2018, Volume 10, Issue 4
Supramaximal intermittent exercise ‒ A comparison of effects on anaerobic and aerobic capacity in trained prepubertal boys and trained adults
1Faculty of Rehabilitation and Kinesiology, Gdansk University of Physical Education and Sport
Author for correspondence: Anna Szczęsna-Kaczmarek; Faculty of Rehabilitation and Kinesiology, Gdansk University of Physical Education and Sport; email: firstname.lastname@example.org
Background: The aim of this study was to investigate possible variations in trained children and adults in physiological, metabolic and performance factors in response to supramaximal intermittent exercise.
Material and methods: Fourteen adult trained men (eight long-distance runners and six sprinters) and seven 12-year-old trained boys performed two exercise tests on separate days: incremental cycloergometric test to determine VO2 max, AT and a supramaximal intermittent exercise (SMIE) test to determine peak power, anaerobic and aerobic capacity and also blood acidification.
Results: The results have shown similar relative values of VO2 max and total work performed in WAnT between boys and adult (p > 0.05) and significant differences in power peak between boys and sprinters. Total work in SMIE was performed at the energy cost from aerobic and anaerobic metabolism in boys and sprinters respectively: aerobic – 49% and 10%, glycolytic – 31% and 70%, phosphagenic – 20% and 20%. There were significant differences between groups in [La-], with no changes in parameters of acidification.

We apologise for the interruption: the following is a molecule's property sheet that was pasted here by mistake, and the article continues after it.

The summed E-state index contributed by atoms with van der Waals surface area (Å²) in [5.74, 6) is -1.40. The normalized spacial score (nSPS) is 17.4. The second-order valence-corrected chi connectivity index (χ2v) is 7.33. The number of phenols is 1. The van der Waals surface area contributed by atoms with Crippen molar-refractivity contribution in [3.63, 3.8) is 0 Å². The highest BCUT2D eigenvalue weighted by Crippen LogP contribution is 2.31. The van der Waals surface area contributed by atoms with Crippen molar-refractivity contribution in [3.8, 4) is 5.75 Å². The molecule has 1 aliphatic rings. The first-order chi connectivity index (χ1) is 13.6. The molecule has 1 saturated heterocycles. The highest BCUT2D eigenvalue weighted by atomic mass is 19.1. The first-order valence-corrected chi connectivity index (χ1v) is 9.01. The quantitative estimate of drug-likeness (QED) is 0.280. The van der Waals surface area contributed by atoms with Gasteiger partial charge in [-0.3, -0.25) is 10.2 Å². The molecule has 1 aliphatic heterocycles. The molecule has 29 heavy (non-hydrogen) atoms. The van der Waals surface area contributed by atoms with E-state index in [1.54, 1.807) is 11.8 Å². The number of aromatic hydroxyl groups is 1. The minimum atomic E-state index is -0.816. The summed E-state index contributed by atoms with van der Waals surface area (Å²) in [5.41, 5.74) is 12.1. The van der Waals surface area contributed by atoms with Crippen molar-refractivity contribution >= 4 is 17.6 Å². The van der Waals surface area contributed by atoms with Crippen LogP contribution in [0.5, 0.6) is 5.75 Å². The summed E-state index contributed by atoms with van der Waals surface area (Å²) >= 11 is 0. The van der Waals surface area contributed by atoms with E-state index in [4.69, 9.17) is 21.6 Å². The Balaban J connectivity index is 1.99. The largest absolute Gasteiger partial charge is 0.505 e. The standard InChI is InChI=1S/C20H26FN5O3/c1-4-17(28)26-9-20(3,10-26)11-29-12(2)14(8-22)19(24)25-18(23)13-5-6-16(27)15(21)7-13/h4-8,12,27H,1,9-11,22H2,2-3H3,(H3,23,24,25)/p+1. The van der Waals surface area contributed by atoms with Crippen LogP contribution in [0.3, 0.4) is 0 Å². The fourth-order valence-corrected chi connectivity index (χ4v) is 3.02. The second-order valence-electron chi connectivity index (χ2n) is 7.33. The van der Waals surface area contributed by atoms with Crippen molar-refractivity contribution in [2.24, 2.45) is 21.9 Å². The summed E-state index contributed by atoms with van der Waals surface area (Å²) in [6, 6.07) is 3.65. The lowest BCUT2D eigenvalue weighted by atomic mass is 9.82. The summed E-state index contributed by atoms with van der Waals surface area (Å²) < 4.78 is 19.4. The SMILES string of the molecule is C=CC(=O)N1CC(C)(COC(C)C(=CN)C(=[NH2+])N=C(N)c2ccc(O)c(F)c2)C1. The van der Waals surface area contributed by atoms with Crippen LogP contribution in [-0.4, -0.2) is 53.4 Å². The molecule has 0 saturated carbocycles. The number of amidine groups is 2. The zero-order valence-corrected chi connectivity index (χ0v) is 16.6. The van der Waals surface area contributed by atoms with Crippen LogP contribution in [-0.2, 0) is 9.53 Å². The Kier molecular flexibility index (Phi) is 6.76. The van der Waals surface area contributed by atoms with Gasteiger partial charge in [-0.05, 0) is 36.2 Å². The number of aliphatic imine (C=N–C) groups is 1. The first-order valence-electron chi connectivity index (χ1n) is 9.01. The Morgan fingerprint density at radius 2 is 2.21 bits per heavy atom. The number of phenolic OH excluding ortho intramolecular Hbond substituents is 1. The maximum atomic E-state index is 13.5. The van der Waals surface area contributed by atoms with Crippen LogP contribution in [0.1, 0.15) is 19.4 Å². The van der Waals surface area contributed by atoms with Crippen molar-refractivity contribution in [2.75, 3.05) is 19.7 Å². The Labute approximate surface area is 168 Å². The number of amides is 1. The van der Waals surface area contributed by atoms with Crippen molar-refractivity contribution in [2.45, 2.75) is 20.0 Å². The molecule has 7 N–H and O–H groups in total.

Conclusions: Differences between boys and adults shown under SMIE conditions are important in the practical conduct of the training appropriate to the metabolic and physical capacity of peri-pubertal boys.
Key words: repeated 30-sWAnT, ATP-PCr and glycolytic processes, blood lactate, acid-base balance